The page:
I swear, we did not colour-co-ordinate our outfits. This is a dress I wore when I was feeling very body confident, at the height of my “no carbs, please” phase, when I was working out seven times a week. When Iooked at it in the mirror at home, I was all curves and sex appeal. When I got outside, stopped looking in the mirror and relaxed my breathing… well. It was all nipples and tummy, wasn’t it? I still think I look great – but just, y’know, not the “look” I was going for. (That bra has since gone in the bin.)

I was there to judge – the irony! – best dressed at Taste of Dublin, with evoke.ie. James and I paired up to spend the afternoon seeking out stylish women to commend for their efforts. Writing that down now seems so ridiculous, not just that I, of all people, was tasked with this job, but that it’s something that’s done, at all, more generally. “Well done! You picked good clothes today! Here’s a prize!”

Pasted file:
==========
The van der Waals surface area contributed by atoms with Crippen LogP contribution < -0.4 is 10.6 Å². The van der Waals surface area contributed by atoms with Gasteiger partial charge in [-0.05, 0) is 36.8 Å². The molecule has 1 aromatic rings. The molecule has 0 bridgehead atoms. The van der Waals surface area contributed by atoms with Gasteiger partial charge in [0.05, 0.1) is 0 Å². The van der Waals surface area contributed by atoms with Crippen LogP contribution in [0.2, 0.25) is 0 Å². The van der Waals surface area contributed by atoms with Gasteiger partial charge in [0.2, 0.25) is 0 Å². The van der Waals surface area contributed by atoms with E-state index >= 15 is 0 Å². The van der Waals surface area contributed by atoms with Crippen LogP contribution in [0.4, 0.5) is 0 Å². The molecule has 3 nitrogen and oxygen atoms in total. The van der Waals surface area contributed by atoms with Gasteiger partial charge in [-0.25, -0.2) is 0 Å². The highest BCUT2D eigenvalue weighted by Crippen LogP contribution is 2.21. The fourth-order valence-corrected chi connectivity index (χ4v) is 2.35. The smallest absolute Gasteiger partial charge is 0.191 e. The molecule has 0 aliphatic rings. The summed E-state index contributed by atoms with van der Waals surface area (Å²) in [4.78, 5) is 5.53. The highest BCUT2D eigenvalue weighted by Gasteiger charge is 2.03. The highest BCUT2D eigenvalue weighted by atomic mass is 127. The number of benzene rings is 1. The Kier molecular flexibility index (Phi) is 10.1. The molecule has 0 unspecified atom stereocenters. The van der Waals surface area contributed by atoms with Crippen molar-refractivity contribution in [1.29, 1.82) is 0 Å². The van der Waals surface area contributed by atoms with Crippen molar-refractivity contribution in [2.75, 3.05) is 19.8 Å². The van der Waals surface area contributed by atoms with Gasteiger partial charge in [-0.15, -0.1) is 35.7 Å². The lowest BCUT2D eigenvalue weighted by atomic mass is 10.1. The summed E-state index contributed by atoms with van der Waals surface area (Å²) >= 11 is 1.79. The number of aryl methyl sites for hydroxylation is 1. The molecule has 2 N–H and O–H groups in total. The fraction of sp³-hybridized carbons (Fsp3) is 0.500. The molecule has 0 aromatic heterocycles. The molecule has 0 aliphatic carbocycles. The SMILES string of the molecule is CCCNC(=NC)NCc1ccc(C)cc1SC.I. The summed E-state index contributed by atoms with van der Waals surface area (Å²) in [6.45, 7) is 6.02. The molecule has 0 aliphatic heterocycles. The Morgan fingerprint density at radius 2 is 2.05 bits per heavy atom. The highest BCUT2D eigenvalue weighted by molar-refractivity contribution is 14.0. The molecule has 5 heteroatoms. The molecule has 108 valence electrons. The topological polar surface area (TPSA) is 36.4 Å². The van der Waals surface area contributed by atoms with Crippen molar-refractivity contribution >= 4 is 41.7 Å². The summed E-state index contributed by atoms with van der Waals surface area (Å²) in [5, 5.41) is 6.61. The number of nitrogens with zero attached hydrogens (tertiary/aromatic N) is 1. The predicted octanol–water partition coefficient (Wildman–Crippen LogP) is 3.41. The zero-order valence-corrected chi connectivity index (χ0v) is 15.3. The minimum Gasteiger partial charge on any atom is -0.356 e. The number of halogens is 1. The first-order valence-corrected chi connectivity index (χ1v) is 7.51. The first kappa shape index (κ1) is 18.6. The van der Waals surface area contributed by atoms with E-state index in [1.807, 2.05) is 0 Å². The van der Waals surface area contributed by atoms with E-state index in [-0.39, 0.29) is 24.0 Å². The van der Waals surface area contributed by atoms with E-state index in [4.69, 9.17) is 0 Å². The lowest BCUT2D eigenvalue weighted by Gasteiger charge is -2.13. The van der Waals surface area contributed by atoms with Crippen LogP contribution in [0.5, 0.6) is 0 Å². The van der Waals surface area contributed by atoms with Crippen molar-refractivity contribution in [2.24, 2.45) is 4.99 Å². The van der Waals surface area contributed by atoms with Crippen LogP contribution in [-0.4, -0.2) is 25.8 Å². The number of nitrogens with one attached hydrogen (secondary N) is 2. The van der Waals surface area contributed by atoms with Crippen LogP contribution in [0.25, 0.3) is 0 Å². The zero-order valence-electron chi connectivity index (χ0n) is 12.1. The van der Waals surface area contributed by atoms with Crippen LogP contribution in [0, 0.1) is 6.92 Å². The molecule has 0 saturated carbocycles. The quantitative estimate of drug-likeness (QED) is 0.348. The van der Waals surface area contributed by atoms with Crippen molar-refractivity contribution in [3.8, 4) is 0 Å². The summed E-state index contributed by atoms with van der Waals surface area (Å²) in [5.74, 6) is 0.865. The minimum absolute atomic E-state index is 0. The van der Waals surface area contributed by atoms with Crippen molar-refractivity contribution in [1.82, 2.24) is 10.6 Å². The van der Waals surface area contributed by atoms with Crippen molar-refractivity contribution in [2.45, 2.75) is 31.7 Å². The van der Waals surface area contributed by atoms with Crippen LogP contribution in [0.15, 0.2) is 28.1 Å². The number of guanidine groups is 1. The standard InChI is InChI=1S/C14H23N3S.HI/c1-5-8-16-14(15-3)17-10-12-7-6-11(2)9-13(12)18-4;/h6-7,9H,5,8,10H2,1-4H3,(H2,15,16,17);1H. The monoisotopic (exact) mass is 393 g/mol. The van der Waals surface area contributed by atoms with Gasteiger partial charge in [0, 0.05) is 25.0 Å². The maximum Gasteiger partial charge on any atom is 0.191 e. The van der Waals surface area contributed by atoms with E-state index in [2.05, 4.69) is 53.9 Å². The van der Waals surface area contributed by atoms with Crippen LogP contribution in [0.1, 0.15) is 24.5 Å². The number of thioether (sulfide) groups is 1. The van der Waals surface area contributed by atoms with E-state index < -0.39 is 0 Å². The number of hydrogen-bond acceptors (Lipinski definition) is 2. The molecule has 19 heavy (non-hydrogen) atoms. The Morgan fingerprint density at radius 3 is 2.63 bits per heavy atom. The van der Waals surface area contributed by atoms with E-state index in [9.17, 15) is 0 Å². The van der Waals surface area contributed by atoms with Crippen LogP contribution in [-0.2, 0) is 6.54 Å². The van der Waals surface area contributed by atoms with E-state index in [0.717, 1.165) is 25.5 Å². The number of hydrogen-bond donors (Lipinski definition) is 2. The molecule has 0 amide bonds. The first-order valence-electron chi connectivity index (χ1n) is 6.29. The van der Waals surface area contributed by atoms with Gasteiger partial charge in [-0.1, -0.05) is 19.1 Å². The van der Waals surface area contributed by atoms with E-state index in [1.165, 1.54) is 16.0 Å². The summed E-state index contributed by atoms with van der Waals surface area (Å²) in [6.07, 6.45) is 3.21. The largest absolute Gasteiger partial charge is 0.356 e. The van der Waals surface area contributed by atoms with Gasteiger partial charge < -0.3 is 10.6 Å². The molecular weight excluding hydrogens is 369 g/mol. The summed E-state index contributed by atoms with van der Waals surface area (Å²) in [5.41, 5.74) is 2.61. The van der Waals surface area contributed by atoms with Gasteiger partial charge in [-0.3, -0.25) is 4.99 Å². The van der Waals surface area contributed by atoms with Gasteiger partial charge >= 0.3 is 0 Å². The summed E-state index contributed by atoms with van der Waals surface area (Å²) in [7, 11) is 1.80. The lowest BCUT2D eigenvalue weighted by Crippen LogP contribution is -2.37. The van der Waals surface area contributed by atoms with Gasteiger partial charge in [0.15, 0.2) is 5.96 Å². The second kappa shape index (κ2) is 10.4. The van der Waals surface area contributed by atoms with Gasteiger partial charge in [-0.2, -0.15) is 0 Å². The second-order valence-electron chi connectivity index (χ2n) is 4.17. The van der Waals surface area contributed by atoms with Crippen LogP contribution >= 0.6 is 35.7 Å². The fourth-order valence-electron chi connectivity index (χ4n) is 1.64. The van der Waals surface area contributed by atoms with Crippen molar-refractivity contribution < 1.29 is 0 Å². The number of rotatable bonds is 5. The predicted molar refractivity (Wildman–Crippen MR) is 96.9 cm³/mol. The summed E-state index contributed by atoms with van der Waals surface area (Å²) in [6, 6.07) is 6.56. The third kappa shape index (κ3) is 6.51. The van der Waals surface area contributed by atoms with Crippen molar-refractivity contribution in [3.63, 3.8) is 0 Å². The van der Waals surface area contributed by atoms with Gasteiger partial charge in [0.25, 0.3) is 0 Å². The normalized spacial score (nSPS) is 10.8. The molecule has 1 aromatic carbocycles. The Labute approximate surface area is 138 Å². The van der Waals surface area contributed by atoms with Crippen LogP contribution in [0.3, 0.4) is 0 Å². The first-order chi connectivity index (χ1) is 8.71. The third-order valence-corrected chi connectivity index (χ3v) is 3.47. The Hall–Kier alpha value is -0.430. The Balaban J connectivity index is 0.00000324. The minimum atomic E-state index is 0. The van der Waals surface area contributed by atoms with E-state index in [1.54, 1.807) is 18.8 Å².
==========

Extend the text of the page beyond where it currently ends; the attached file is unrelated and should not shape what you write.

The main thing these photographs say to me, though? No one’s ever going to wear an outfit that everyone else loves. It doesn’t even matter if you have a stain on your tit – the most important thing is that you’re living your life, on your own terms, and, ideally, that you have more to worry about than what you’re wearing.

If you’d like to support my work as a writer, content creator, podcaster and general oversharer, you can pledge as little as $1 a month over on Patreon. It really helps me to keep doing what I do.